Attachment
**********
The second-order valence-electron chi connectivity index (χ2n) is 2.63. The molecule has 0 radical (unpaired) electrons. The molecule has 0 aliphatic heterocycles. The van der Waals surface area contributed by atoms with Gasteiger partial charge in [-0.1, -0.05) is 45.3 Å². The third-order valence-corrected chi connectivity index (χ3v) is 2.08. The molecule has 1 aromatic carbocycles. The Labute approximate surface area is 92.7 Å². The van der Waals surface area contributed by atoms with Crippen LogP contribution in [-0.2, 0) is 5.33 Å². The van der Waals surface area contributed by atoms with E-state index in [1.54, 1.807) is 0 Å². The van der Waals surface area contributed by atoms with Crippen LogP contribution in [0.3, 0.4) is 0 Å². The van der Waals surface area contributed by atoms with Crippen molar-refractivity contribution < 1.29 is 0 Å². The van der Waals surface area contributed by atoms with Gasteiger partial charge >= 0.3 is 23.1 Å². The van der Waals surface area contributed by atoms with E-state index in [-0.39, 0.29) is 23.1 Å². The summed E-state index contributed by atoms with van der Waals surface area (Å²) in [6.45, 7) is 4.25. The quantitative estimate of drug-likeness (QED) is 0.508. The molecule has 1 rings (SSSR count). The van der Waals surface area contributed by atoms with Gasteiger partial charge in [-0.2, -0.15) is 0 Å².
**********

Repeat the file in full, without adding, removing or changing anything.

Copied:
The second-order valence-electron chi connectivity index (χ2n) is 2.63. The molecule has 0 radical (unpaired) electrons. The molecule has 0 aliphatic heterocycles. The van der Waals surface area contributed by atoms with Gasteiger partial charge in [-0.1, -0.05) is 45.3 Å². The third-order valence-corrected chi connectivity index (χ3v) is 2.08. The molecule has 1 aromatic carbocycles. The Labute approximate surface area is 92.7 Å². The van der Waals surface area contributed by atoms with Crippen LogP contribution in [-0.2, 0) is 5.33 Å². The van der Waals surface area contributed by atoms with E-state index in [1.54, 1.807) is 0 Å². The van der Waals surface area contributed by atoms with Crippen LogP contribution in [0.3, 0.4) is 0 Å². The van der Waals surface area contributed by atoms with Crippen molar-refractivity contribution < 1.29 is 0 Å². The van der Waals surface area contributed by atoms with Gasteiger partial charge >= 0.3 is 23.1 Å². The van der Waals surface area contributed by atoms with E-state index in [-0.39, 0.29) is 23.1 Å². The summed E-state index contributed by atoms with van der Waals surface area (Å²) in [6.45, 7) is 4.25. The quantitative estimate of drug-likeness (QED) is 0.508. The molecule has 1 rings (SSSR count). The van der Waals surface area contributed by atoms with Gasteiger partial charge in [-0.2, -0.15) is 0 Å².